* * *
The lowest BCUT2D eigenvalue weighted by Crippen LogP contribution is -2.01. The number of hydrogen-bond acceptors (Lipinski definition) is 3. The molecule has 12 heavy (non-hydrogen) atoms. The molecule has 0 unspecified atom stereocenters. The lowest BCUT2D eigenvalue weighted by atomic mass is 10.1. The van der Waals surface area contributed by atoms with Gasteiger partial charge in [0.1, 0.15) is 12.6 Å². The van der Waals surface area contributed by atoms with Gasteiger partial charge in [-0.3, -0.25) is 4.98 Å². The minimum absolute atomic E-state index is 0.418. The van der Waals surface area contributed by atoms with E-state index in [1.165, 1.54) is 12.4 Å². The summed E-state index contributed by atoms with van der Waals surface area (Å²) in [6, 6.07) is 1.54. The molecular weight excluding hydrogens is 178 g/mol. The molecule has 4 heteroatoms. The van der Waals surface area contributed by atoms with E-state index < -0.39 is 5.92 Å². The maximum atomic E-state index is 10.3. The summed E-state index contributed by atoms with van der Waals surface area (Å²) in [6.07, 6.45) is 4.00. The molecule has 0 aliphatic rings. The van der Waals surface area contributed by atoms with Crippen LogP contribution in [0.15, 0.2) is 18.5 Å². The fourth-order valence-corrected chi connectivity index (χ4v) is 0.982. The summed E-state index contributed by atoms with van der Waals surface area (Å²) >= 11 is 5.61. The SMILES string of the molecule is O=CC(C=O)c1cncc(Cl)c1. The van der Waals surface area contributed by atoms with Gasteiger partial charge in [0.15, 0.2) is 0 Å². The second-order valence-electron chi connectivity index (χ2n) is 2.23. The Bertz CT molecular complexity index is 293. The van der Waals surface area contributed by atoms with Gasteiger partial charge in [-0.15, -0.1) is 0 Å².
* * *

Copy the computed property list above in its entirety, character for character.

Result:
The lowest BCUT2D eigenvalue weighted by Crippen LogP contribution is -2.01. The number of hydrogen-bond acceptors (Lipinski definition) is 3. The molecule has 12 heavy (non-hydrogen) atoms. The molecule has 0 unspecified atom stereocenters. The lowest BCUT2D eigenvalue weighted by atomic mass is 10.1. The van der Waals surface area contributed by atoms with Gasteiger partial charge in [0.1, 0.15) is 12.6 Å². The van der Waals surface area contributed by atoms with Gasteiger partial charge in [-0.3, -0.25) is 4.98 Å². The minimum absolute atomic E-state index is 0.418. The van der Waals surface area contributed by atoms with E-state index in [1.165, 1.54) is 12.4 Å². The summed E-state index contributed by atoms with van der Waals surface area (Å²) in [6, 6.07) is 1.54. The molecular weight excluding hydrogens is 178 g/mol. The molecule has 4 heteroatoms. The van der Waals surface area contributed by atoms with E-state index < -0.39 is 5.92 Å². The maximum atomic E-state index is 10.3. The summed E-state index contributed by atoms with van der Waals surface area (Å²) in [6.07, 6.45) is 4.00. The molecule has 0 aliphatic rings. The van der Waals surface area contributed by atoms with Crippen LogP contribution in [0.15, 0.2) is 18.5 Å². The fourth-order valence-corrected chi connectivity index (χ4v) is 0.982. The summed E-state index contributed by atoms with van der Waals surface area (Å²) >= 11 is 5.61. The SMILES string of the molecule is O=CC(C=O)c1cncc(Cl)c1. The van der Waals surface area contributed by atoms with Gasteiger partial charge in [0.15, 0.2) is 0 Å². The second-order valence-electron chi connectivity index (χ2n) is 2.23. The Bertz CT molecular complexity index is 293. The van der Waals surface area contributed by atoms with Gasteiger partial charge in [-0.15, -0.1) is 0 Å².